Every year do you try growing herbs such as basil and rosemary in your garden? Only to realise a couple of months in that you do not have green fingers and that there’s a reason supermarkets sell them ready to pick. I clutch onto my basil plant frowning in my windowsill, hoping that with a little bit of water and sunlight it will provide me with mighty leaves that can be used over all of my Italian dishes. Unfortunately, I’m lucky if I get a leaf.
Thankfully, there are some herbs that are a little more robust, but for some reason they are not as well known. That’s where the sorrel steps in. Ever heard of it? Even if you haven’t heard of it, you’ve probably seen one without realising. They’re leafy greens that grow from early Spring to late Autumn, meaning that you can really reap a lot out of them. Turns out they’re pretty easy to grow too as they thrive in various circumstances. This makes them a great little grower if you’re not so consistent like me.
Sorrel is a perennial herb, this means that the plant lasts more than two years, unlike many that only just make it through a season. Really I don’t think I need to say much more, you should already be convinced just by the sheer ease of growing the plant. But in case you need a little push, sorrel also has a magnificent lemon zing to it. What does this mean for you? Well, it means you can add a whole new level to your salad, or upgrade your next fish dish. You didn’t realise how much you need sorrel in your life until just now.
Types of Sorrel
Now let’s break things down and go into more detail. There are two main categories of sorrel, British and French…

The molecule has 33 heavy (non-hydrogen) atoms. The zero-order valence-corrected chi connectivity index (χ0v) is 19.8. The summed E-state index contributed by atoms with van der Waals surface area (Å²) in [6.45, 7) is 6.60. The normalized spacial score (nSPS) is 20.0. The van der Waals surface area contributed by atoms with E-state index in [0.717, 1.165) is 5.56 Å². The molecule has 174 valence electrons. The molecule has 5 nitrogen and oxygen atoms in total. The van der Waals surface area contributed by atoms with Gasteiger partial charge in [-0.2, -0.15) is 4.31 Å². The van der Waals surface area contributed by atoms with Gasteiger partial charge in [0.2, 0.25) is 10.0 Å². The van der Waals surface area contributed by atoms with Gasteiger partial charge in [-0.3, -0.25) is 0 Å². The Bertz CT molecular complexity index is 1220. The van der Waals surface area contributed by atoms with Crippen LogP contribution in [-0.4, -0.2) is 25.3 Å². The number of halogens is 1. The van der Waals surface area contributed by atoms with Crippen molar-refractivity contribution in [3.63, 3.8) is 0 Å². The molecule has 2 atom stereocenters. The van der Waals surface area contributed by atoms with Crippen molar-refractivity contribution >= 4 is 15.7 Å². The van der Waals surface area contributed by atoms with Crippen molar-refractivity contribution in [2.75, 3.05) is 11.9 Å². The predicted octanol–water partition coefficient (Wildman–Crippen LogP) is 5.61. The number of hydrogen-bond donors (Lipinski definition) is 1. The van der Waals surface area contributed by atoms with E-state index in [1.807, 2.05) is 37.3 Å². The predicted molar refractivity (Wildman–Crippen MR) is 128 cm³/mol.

British sorrel – Also known as garden sorrel, this is the most common type that you would usually find growing in your garden. They often begin to grow early in spring and have long, arrow-shaped leaves. If you’ve ever had sorrel soup, it probably came from this type.
French sorrel – There isn’t much difference in the two, except French sorrel has lance-shaped leaves. Like British sorrel, it has a lemon zing to it and is highly acidic. So, it’s usually best to serve in small doses.
One of the most common ways of using sorrel, especially in England is by making sorrel soup. It is also a well-known French dish, but I don’t want to start any rivalry there. It’s a very basic recipe and packs quite a punch. Make sure when hunting for a recipe there are ingredients that balance out the flavour of the sorrel. As I mentioned earlier, sorrel has a unique, zingy flavour, therefore ingredients such as cream, milk and eggs tend to balance this out well.
Another great way to utilise the indestructible plant is by mixing it with a salmon dish. Sorrel sauce is a popular accompaniment with Salmon and other fish dishes. Often, it is combined with double cream or creme fresh and spinach. It’s the lemon flavour that makes it a perfect addition to any fish dish.
Last but not least, why not try adding sorrel to your next salad dish. We are edging closer and closer to spring which means it’s time to start adding a side salad to your plate. Sorrel can be a great addition to your salad because it adds zest where the rest of the leaves don’t. Just be wary of how much you use in case it gives you too much of a kick.
Meet Sorrel’s Close Neighbor: Stinging Nettle
Meet Sorrel’s Close Neighbor: Stinging Nettles. Try them in a soup.